The plain truth of the matter is, men had rather religion should be any thing, than what indeed it is, the thwarting and crossing of our vicious inclinations, the curing of our evil and corrupt affections,

the due care and government of our unruly appetites • and passions, the sincere endeavour and constant


as I


practice of all holiness and virtue in our lives; and S ERM

CCVIII. therefore they had much rather have something that might handsomely palliate and excuse their evil inclinations, than to extirpate them and cut them up; and rather than reform and amend their vicious lives, make God an honourable amends and compensation for them in some other way. .

This hath been the way and folly of mankind in all ages, to defeat the great end and design of religion, and to thrust it by, by substituting something ese in the place of it, which they hope may serve the turn as well, and which hath the appearance of as much devotion and respect, and perhaps of more cost and pains, than that which God requires of them. Men have ever been apt thus to impose upon themselves, and to please themselves with a conceit of pleasing God full as well, or better, by some other way, than that which he hath pitched upon and appointed for them ; not considering that God is a great King, and will be observed and obeyed by his creatures in his own way; and that obedience to what he commands is better and more acceptable to him, than any other facrifice that we can offer, which he hath not required at our hands; that he is infinitely wife and good, and therefore the laws and rules which he hath given us to live by, are more likely and certain means of our happiness, than any inventions and devices of our own.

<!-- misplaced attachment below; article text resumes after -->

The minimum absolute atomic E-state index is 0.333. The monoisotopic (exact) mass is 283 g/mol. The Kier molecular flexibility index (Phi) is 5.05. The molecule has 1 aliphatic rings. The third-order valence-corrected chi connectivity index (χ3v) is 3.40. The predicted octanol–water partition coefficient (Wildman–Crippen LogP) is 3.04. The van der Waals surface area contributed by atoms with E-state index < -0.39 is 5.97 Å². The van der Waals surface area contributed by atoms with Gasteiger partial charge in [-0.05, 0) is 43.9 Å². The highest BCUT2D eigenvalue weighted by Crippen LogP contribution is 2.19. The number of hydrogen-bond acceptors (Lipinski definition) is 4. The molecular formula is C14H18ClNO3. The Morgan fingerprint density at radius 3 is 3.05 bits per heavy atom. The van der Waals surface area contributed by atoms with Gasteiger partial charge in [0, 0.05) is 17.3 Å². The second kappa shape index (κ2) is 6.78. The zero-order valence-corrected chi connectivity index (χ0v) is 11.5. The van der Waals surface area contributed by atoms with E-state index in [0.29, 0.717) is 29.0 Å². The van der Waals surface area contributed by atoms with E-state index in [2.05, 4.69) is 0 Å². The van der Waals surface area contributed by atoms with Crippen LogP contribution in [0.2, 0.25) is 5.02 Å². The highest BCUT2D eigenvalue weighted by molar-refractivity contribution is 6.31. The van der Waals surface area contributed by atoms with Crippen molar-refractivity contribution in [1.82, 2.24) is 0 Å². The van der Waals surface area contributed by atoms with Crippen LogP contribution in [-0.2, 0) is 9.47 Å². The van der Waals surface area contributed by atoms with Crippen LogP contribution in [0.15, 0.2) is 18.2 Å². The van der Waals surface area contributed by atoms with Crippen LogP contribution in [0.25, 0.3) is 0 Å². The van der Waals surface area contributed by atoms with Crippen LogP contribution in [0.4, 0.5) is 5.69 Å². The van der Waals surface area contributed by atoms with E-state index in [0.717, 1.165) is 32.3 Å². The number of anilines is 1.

Thus I say, it hath been in all ages. The old world, after that general deluge which God sent to punish the raging wickedness and impiety of men, by sweeping all mankind from off the face of the earth, excepting only one family, which was saved to be the seminary of a new and better race of men ; I say after this, the world in a short space fell off


any inven fay, it häneral delu

[ocr errors]



ser M. from the worship of the true God, to the worship CCVIII.